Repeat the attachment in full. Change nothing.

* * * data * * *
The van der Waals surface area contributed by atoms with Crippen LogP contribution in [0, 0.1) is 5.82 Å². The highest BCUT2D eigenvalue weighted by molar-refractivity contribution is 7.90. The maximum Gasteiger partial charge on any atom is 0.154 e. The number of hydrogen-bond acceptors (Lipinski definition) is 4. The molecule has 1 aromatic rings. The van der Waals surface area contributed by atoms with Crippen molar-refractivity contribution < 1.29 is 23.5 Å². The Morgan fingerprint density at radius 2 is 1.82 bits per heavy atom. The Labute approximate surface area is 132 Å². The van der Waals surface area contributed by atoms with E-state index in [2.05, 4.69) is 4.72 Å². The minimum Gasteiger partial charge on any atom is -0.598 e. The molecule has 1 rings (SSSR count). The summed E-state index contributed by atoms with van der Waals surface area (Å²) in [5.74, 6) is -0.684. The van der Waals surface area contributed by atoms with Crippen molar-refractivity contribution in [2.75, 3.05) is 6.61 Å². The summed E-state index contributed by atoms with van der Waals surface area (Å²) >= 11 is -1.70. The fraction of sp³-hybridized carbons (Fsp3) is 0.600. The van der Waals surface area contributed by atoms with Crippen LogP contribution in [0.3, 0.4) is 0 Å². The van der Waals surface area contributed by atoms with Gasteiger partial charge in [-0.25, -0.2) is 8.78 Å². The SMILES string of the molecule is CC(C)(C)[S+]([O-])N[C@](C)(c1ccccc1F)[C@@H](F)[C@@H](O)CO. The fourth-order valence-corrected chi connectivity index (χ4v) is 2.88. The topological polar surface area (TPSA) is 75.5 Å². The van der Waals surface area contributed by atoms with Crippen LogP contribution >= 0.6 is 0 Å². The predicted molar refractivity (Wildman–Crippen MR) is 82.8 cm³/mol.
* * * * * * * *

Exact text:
The van der Waals surface area contributed by atoms with Crippen LogP contribution in [0, 0.1) is 5.82 Å². The highest BCUT2D eigenvalue weighted by molar-refractivity contribution is 7.90. The maximum Gasteiger partial charge on any atom is 0.154 e. The number of hydrogen-bond acceptors (Lipinski definition) is 4. The molecule has 1 aromatic rings. The van der Waals surface area contributed by atoms with Crippen molar-refractivity contribution < 1.29 is 23.5 Å². The Morgan fingerprint density at radius 2 is 1.82 bits per heavy atom. The Labute approximate surface area is 132 Å². The van der Waals surface area contributed by atoms with E-state index in [2.05, 4.69) is 4.72 Å². The minimum Gasteiger partial charge on any atom is -0.598 e. The molecule has 1 rings (SSSR count). The summed E-state index contributed by atoms with van der Waals surface area (Å²) in [5.74, 6) is -0.684. The van der Waals surface area contributed by atoms with Crippen molar-refractivity contribution in [2.75, 3.05) is 6.61 Å². The summed E-state index contributed by atoms with van der Waals surface area (Å²) >= 11 is -1.70. The fraction of sp³-hybridized carbons (Fsp3) is 0.600. The van der Waals surface area contributed by atoms with Crippen LogP contribution in [0.3, 0.4) is 0 Å². The van der Waals surface area contributed by atoms with Gasteiger partial charge in [-0.25, -0.2) is 8.78 Å². The SMILES string of the molecule is CC(C)(C)[S+]([O-])N[C@](C)(c1ccccc1F)[C@@H](F)[C@@H](O)CO. The fourth-order valence-corrected chi connectivity index (χ4v) is 2.88. The topological polar surface area (TPSA) is 75.5 Å². The van der Waals surface area contributed by atoms with Crippen LogP contribution >= 0.6 is 0 Å². The predicted molar refractivity (Wildman–Crippen MR) is 82.8 cm³/mol.